Mitochondria and its role in aging


Mitochondria

Today was an amazing lecture by Dr. David Lee about mitochondria and its role in aging. Dr. Lee started with an overview of what mitochondria is and what it does. You may have heard that the origin of mitochondria is bacteria that was engulfed by the cell early in the course of evolution. There are several things that back this «endosymbioic» theory:

  1. Mitochondria self-replicates
  2. It has two membranes
  3. It has its own independent DNA
  4. The ribosomes are similar to those of bacteria
  5. The sizes are very alike
  6. Mitochondrial DNA shares similar to bacterial structural motifs
  7. The inner mitochondria membrane has a more bacterial-like lipid composition

Mitochondria vary from 0.5 to 10 micrometers in size. Their outer membrane is freely permeable, it let’s in and out proteins less than 5000 daltons. The inner membrane, however is tightly regulated, nothing gets in or out without the special transport. Inner membrane forms cristae that curve inside to maximize the surface for energy production.

Interestingly, there are no mitochondria in erythrocytes, however liver and muscle cells can have thousands. Mitochondria are very dynamic. They fuse and divide rapidly, however it is not known why.

Mitochondria move around to where energy is needed whithin a cell. They are transferred by kinesin-1 and dynein along the microtubules. Mitochondria are abundant close to the endoplasmatic reticulum.

Mitochondria are strictly inherited from the mother. One of the most interesting questions in biology is how the oocyte erases age-related changes from the old mitochondria during the formation of the eggs in the embryo. This rejuvenation process may hold the key to better understanding how aging can be tackled.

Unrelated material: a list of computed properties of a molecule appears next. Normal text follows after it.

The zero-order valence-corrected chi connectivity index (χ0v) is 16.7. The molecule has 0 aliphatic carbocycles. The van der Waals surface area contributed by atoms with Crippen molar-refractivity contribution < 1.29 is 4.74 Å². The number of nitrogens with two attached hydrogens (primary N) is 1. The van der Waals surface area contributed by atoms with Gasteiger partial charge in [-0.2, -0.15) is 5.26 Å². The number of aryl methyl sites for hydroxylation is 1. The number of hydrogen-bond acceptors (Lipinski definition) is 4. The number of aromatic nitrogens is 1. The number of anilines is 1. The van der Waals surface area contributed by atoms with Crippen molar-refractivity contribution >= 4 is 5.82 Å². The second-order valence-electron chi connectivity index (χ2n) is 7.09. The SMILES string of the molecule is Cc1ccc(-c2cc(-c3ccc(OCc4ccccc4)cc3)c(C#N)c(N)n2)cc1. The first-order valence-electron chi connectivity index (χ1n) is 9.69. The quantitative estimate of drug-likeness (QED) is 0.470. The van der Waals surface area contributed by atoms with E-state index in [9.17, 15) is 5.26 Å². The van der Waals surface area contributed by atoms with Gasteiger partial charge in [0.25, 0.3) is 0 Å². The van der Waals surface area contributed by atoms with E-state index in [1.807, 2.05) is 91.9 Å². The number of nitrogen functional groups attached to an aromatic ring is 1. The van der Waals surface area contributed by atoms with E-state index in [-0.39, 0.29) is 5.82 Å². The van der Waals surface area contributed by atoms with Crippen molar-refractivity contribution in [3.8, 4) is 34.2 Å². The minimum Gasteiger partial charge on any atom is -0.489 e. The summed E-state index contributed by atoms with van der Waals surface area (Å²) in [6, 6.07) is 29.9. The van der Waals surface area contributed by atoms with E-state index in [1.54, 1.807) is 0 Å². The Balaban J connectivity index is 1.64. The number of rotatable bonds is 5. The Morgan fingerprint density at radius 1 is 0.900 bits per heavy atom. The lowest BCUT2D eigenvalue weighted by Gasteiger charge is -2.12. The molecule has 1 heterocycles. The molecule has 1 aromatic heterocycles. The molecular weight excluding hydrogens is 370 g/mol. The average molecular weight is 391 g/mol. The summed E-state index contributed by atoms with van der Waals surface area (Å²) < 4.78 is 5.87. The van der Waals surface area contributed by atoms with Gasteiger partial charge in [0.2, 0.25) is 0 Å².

A mitochondrion has its one genome, which is formed by two concentric cirles – the heavy and light strains. There are 37 genes: 13 proteins, 2 ribosomal RNAs, 22 transport RNAs. 90% of the DNA is coding, with no introns and only one non-coding region, called D-loop. The genes are polycistronic, which means that one RNA molecule after transcription has several genes that are translated. All 13 proteins are from the electron transport chain, which is the energy production “factory”.

Quite amazingly, the ancestry bacteria had ~400 genes that were transferred to the nucleus, and only 13 stayed. Nobody know why these 13 and why keep its own machinery in the first place, when about 1,100 proteins come from the nucleus into the mitochondria. Moreover, pretty much all of the 13 mitochondria genes are present in the nuclear genome. They are called NUMT – nuclear mitochondria DNA. They are different than the original sequences – fragmented and scattered.

Mitochondria even have their own genetic code, which is different to what the nucleus uses. For example, AGA and AGG sequences of nucleotides in regular DNA “mean” arginine, but in the mitochondria, they “mean” stop-codone. Also, mitochondria has quite complicated transcriptome, there are small regulatory RNAs that act like siRNAs, for example, miR-1 was recently found, a nuclear RNA that regulates transcription in the mitochondria.

Mutation rate in the mitochondria is 10^4 times higher than in the nucleus and are estimated to be 6*10^-8 base pairs per year. There is a lot of debate going on about how to measure mitochondrial mutations. The methodology is much less worked through, compared to the nucleus, which makes the problem much more interesting.

The main question is whether the mitochondrial mutations come from replication infidelity, or from unrepaired damages (from ROS, for example). It can also be both, or something else, as it often happens in reality. However, this question is uite important in regard to aging, because the oxidative damage theory was one of the major ones for a while. However, now the data is accumulating that points that it may not be the dominant reason for why we age. For example, there are not so many G to T transversions that result from oxidative damage to the DNA, compared to deletions. There are also several DNA repair mechanisms: base excision repair, single-strand break repair and mismatch repair.